Town centre traders have criticised the district council’s decision to install planters on both sides of Reepham’s Market Place, claiming they have not been consulted.
The plant beds appeared on Friday 21 August – more than two months after the reopening of non-essential retail outlets – as part of plans to protect queuing shoppers from vehicles in certain areas of the Market Place.
Eight planters have been positioned outside the pharmacy and butchers, with a further six opposite the entrance to the Bircham Centre. It is understood their funding came from a European rural development fund.
Pharmacist Guppy Kular of Motts Pharmacy said the planters, which take up several car parking spaces, were an “unhelpful and unwelcome addition” to the Market Place.
He added that the “obstruction” was put in place without any consultation with traders or residents and “would have covered two-thirds of the Market Place if traders hadn’t intervened.
“We have coped for nearly five months, keeping the staff and public safe, with no input from the [district] council, and now they come up with a plan that will keep our customers away.”
Shop-keepers say the reduction of parking spaces will make it difficult for elderly and disabled customers to access their shops.
Mr Kular also noted that delivery vans cannot now park safely outside the pharmacy, while Vanessa Hillard of Diane’s Pantry pointed out that the planters arrived much too late.
Meanwhile, local residents and shoppers on social media have been virtually unanimous in condemning the move, saying that “all this eyesore achieves is the reduction of useful space for both parking and queuing” and that the planters are a “complete waste of money”.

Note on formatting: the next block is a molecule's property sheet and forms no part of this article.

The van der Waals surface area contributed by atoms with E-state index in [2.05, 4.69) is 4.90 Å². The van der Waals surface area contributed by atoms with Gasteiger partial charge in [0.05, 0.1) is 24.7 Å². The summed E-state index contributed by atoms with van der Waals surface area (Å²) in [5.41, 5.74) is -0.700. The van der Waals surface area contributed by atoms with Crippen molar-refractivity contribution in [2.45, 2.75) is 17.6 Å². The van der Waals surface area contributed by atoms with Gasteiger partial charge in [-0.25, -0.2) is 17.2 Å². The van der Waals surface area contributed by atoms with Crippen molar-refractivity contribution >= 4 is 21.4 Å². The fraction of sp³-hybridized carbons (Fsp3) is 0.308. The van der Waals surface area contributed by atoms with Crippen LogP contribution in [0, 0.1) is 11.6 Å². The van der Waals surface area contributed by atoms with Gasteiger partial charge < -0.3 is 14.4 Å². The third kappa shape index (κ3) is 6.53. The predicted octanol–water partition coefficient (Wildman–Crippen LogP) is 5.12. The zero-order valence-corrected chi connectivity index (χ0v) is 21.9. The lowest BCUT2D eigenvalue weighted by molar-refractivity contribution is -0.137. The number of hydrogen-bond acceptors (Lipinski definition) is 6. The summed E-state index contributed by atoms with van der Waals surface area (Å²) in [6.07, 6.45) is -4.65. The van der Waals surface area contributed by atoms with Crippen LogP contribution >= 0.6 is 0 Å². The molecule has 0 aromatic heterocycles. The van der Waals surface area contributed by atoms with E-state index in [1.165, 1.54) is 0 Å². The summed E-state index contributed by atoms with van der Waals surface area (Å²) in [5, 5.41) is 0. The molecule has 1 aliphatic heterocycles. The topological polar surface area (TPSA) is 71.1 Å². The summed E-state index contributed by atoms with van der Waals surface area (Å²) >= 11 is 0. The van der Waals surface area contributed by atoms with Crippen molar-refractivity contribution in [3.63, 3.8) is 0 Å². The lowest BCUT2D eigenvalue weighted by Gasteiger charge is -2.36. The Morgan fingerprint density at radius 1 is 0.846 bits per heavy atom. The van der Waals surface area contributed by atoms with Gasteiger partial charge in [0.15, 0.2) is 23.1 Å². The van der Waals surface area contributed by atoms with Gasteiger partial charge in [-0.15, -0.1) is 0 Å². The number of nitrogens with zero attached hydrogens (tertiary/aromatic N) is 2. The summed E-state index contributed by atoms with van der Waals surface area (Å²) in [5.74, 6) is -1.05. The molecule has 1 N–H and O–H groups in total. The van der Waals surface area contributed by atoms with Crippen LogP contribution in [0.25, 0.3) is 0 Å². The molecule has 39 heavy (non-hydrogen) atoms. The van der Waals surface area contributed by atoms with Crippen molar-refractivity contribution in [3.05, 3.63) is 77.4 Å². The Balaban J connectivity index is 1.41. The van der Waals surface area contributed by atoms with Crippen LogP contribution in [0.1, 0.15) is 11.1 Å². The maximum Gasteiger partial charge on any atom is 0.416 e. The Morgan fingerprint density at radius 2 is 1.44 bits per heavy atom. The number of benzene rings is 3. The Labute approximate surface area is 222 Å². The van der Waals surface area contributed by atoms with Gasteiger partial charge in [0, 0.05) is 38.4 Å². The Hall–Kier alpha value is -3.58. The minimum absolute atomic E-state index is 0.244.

One resident added: “For the past five months the people of Reepham have queued patiently, at least two metres apart, not because of any council directive, but because of the desire to keep ourselves and our community safe.”
Reepham Town Council chairman Les Paterson pointed out that, despite the adverse remarks, several positive comments on the planters had been received from passers-by.
He said that at the end of May, a Broadland District Council representative met with the town council to discuss options for creating safe spaces, and it was agreed that planters offered the best option, both in terms of aesthetics and in providing robust, semi-permanent barriers.
Mr Paterson said Broadland’s final proposal, which differed slightly from the initial plan following representations from one of the town centre traders, was presented to the town council, which agreed to support the plan, including the installation of hand-sanitising stations and social distancing signage as part of the district council’s Shop with Confidence initiative.
Road closures and traffic restrictions put in place to help social distancing in other market towns across the county have caused controversy, with claims of a detrimental impact on local trade.
Broadland District Council has been approached for comment.